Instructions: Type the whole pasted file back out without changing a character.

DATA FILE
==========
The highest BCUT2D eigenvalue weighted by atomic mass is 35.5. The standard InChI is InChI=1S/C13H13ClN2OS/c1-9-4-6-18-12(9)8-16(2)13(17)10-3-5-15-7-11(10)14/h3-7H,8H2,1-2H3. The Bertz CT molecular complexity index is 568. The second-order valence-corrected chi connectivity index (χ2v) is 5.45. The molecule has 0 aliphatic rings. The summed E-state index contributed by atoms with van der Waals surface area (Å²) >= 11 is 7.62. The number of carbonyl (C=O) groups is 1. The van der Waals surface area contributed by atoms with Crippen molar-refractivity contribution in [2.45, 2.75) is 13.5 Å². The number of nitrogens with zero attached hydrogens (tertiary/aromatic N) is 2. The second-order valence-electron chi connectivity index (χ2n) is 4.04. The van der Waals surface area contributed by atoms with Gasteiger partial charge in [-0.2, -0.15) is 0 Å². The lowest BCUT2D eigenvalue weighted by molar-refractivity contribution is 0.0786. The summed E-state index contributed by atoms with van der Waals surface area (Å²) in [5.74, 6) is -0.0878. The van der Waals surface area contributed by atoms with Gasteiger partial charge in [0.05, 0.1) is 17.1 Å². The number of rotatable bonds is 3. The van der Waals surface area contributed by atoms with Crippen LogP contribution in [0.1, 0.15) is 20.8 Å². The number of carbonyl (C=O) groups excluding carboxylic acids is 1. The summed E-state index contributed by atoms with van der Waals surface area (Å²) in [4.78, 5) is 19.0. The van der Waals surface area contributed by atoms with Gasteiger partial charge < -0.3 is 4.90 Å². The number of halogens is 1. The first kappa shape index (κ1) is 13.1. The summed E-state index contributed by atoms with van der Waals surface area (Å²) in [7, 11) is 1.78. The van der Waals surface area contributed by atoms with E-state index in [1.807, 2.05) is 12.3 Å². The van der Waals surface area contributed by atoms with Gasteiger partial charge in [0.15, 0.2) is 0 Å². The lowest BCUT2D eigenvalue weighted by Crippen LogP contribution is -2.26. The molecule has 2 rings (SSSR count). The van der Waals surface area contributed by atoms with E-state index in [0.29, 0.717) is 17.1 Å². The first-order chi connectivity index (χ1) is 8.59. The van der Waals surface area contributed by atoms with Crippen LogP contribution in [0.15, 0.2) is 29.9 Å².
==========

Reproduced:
The highest BCUT2D eigenvalue weighted by atomic mass is 35.5. The standard InChI is InChI=1S/C13H13ClN2OS/c1-9-4-6-18-12(9)8-16(2)13(17)10-3-5-15-7-11(10)14/h3-7H,8H2,1-2H3. The Bertz CT molecular complexity index is 568. The second-order valence-corrected chi connectivity index (χ2v) is 5.45. The molecule has 0 aliphatic rings. The summed E-state index contributed by atoms with van der Waals surface area (Å²) >= 11 is 7.62. The number of carbonyl (C=O) groups is 1. The van der Waals surface area contributed by atoms with Crippen molar-refractivity contribution in [2.45, 2.75) is 13.5 Å². The number of nitrogens with zero attached hydrogens (tertiary/aromatic N) is 2. The second-order valence-electron chi connectivity index (χ2n) is 4.04. The van der Waals surface area contributed by atoms with Gasteiger partial charge in [-0.2, -0.15) is 0 Å². The lowest BCUT2D eigenvalue weighted by molar-refractivity contribution is 0.0786. The summed E-state index contributed by atoms with van der Waals surface area (Å²) in [5.74, 6) is -0.0878. The van der Waals surface area contributed by atoms with Gasteiger partial charge in [0.05, 0.1) is 17.1 Å². The number of rotatable bonds is 3. The van der Waals surface area contributed by atoms with Crippen LogP contribution in [0.1, 0.15) is 20.8 Å². The number of carbonyl (C=O) groups excluding carboxylic acids is 1. The summed E-state index contributed by atoms with van der Waals surface area (Å²) in [4.78, 5) is 19.0. The van der Waals surface area contributed by atoms with Gasteiger partial charge < -0.3 is 4.90 Å². The number of halogens is 1. The first kappa shape index (κ1) is 13.1. The summed E-state index contributed by atoms with van der Waals surface area (Å²) in [7, 11) is 1.78. The van der Waals surface area contributed by atoms with E-state index in [1.807, 2.05) is 12.3 Å². The van der Waals surface area contributed by atoms with Gasteiger partial charge in [0.15, 0.2) is 0 Å². The lowest BCUT2D eigenvalue weighted by Crippen LogP contribution is -2.26. The molecule has 2 rings (SSSR count). The van der Waals surface area contributed by atoms with E-state index in [0.29, 0.717) is 17.1 Å². The first-order chi connectivity index (χ1) is 8.59. The van der Waals surface area contributed by atoms with Crippen LogP contribution in [0.15, 0.2) is 29.9 Å².